Today's Science: 30 years of mystery solved! Scientists have finally figured out the role of key proteins in Alzheimer's disease

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Today's Science: 30 years of mystery solved! Scientists have finally figured out the role of key proteins in Alzheimer's disease

2019-01-13 09:03:36 103 ℃
< p > In the brains of patients with Alzheimer's disease, there are many deposits of beta-amyloid protein. Is it the cause or effect of Alzheimer's disease? At present, there are still many debates in the academic circles. But there is no doubt that this protein plays an important role in Alzheimer's disease.

There are still many mysteries in the brain waiting for us to solve (Pixabay)

So where did this protein come from? More than 30 years ago, scientists found the source - on chromosome 21, there is a mysterious gene that encodes amyloid precursor protein (APP). This long protein is cut into several segments in the body, one of which eventually leads to beta-amyloid deposition.

says that the gene is mysterious because of our ignorance of it. It has been more than 30 years since < strong > gene was found in < EM > APP . However, the specific function of APP protein remains unknown. Scientists can't help wondering what kind of physiological function this key protein associated with Alzheimer's disease has. The mystery of

has finally been solved today. Scientists from the VIB Institute in Belgium have found that there are specific receptors for APP in the brain. The combination of the two has potential benefits for synapses. This important discovery is also published today in the top academic journal Science. Science magazine also made special reports on it, and reported that the study "may open a new world for Alzheimer's disease". <


This study was published in Science magazine, and received a special report strong> (photo source: < strong >< strong >< strong >< strong >>> < strong > (photo source: (Science)<<<< p>< strong The results of this study are as follows:1. It can't be blamed for scientists'lack of effort. It can only be blamed for the complexity of APP: the protein is cut into many different segments, each of which has different functions. Sometimes, different fragments have opposite effects, which makes it difficult to interpret the experimental results. In addition, several proteins are very similar to APP, which makes it difficult to distinguish them.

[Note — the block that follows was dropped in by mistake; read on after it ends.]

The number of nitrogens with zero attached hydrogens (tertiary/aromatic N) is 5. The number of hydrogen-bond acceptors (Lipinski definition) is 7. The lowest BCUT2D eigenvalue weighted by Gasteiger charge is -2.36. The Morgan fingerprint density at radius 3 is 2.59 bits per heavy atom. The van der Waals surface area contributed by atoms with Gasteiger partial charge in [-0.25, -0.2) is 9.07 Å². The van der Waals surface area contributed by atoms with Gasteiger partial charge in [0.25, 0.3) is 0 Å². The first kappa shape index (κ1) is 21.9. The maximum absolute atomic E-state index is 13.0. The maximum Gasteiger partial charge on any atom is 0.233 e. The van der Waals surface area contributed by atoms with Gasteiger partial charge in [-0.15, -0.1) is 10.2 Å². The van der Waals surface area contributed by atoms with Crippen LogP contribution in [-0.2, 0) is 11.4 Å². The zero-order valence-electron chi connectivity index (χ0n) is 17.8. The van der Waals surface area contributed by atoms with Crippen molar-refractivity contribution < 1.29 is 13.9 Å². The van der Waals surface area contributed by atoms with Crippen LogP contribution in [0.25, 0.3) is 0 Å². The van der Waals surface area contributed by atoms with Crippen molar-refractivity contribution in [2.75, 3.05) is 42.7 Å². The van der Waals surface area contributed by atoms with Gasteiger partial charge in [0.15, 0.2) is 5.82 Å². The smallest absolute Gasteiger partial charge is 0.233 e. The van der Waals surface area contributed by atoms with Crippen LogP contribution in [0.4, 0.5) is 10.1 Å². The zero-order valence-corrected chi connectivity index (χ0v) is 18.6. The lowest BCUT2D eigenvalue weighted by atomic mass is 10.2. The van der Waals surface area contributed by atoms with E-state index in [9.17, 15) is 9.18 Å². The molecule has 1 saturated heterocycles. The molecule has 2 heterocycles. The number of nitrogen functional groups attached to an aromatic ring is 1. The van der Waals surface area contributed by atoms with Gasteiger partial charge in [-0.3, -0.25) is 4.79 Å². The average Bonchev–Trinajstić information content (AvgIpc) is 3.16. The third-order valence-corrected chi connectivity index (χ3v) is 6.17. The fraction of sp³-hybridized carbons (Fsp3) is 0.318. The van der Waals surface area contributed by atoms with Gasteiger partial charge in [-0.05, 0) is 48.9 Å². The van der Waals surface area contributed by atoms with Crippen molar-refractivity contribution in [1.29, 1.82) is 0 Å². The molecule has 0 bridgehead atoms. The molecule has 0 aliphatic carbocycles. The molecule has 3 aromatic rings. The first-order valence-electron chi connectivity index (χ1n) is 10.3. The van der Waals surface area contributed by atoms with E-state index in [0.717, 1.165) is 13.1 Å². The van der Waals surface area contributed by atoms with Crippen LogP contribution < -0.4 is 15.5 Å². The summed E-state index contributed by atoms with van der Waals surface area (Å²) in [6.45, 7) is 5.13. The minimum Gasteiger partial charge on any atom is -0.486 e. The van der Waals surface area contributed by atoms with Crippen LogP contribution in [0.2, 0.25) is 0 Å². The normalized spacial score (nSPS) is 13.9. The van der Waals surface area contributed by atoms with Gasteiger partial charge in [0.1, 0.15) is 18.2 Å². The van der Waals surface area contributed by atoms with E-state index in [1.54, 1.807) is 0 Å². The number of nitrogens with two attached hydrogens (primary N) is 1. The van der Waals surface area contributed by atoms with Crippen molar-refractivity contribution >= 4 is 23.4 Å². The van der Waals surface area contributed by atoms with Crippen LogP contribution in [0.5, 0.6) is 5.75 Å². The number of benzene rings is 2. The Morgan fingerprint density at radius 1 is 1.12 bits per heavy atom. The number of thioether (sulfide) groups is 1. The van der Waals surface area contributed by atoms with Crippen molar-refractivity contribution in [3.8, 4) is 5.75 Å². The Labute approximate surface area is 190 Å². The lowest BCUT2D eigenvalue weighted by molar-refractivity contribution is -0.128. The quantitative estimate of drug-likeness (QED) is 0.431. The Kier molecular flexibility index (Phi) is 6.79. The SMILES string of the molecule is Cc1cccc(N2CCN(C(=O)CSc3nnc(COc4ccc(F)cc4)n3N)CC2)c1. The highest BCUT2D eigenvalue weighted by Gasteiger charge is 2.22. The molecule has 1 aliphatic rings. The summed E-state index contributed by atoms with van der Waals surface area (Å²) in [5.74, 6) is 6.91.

But scientists have caught a lot of clues about APP protein, for example, we know that it may perform some extracellular physiological functions. "We know that amyloid precursor proteins release themselves out of the cell to perform certain functions," said Dr Heather Rice, the lead author of the study. "To understand its function, we need to look for proteins that bind to it on the cell surface."

_The first author of this study, Dr Heather Rice (Image Source: VIB Institute)

Researchers focused on adult hippocampus, which is an important area related to memory. Studies have shown that the anterior synaptic end of hippocampal neurons secretes a class of APPs (APPs alpha). They bind to a neuroreceptor called GABABR1a, which inhibits synaptic function. Follow-up studies showed that the binding was specific. Some proteins with similar structure to APP could not bind to GABABR1a smoothly. After further study, scientists found that the binding of < strong > APP depends on a polypeptide fragment consisting of 17 amino acids. The synthetic polypeptide fragment is sufficient to bind to GABABR1a and inhibit the activity of neurons.

_The illustration of this study (Image Source: Science)

So far, the discoveries made by scientists have clarified the role of APP and solved an unsolved mystery for more than 30 years. But what does this have to do with Alzheimer's disease? Why does the special report of science specifically mention "may open a new world for Alzheimer's disease"? It turns out that GABABR1a is very important for maintaining stable synaptic plasticity. Previous studies have shown that in patients with Alzheimer's disease, the levels of APP proteins secreted outside the cell may be disturbed, which may destroy the homeostasis of the neural network. In addition, the lower the protein level of these APPs, the worse the memory performance of the patients. This often happens before the onset of symptoms of Alzheimer's disease. The 17-amino-acid polypeptide mentioned above can bind to GABABR1a. In theory, it is expected to restore the stability of the nervous system and play a protective role.

As reported in Science, "This may lead to new ways of protecting synaptic function and even remodeling synaptic function in patients with Alzheimer's disease!"


<1]Rice et al., (2019), Secreted amyloid-beta precursor protein function s a s a GABABR1a ligand to modulate synaptic transmission, Science, DOI: 10.1126/science.aao4827

<2]Martin Korte, (2019), Neuronal function of Alzheimer's protein, DOI: 10.1126/science.0636

answer-archers Question about protein found in Alzheimer's brain plaques, Retrieved January 10, 2019, from

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